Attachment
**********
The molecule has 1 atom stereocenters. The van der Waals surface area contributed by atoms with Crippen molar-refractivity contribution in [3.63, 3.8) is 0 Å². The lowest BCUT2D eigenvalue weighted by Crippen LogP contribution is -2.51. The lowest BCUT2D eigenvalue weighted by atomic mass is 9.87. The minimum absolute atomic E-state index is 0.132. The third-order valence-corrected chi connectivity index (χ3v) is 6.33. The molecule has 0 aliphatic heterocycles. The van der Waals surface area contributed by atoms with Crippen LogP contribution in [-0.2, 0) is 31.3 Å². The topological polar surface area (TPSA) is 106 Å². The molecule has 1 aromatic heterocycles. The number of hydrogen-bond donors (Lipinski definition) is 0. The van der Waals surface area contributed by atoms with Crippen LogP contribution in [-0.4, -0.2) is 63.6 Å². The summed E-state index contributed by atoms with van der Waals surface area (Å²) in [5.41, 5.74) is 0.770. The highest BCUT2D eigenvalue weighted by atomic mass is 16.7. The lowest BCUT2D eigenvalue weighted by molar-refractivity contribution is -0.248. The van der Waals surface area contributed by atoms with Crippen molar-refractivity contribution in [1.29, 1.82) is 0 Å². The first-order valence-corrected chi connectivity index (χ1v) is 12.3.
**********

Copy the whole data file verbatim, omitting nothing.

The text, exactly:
The molecule has 1 atom stereocenters. The van der Waals surface area contributed by atoms with Crippen molar-refractivity contribution in [3.63, 3.8) is 0 Å². The lowest BCUT2D eigenvalue weighted by Crippen LogP contribution is -2.51. The lowest BCUT2D eigenvalue weighted by atomic mass is 9.87. The minimum absolute atomic E-state index is 0.132. The third-order valence-corrected chi connectivity index (χ3v) is 6.33. The molecule has 0 aliphatic heterocycles. The van der Waals surface area contributed by atoms with Crippen LogP contribution in [-0.2, 0) is 31.3 Å². The topological polar surface area (TPSA) is 106 Å². The molecule has 1 aromatic heterocycles. The number of hydrogen-bond donors (Lipinski definition) is 0. The van der Waals surface area contributed by atoms with Crippen LogP contribution in [-0.4, -0.2) is 63.6 Å². The summed E-state index contributed by atoms with van der Waals surface area (Å²) in [5.41, 5.74) is 0.770. The highest BCUT2D eigenvalue weighted by atomic mass is 16.7. The lowest BCUT2D eigenvalue weighted by molar-refractivity contribution is -0.248. The van der Waals surface area contributed by atoms with Crippen molar-refractivity contribution in [1.29, 1.82) is 0 Å². The first-order valence-corrected chi connectivity index (χ1v) is 12.3.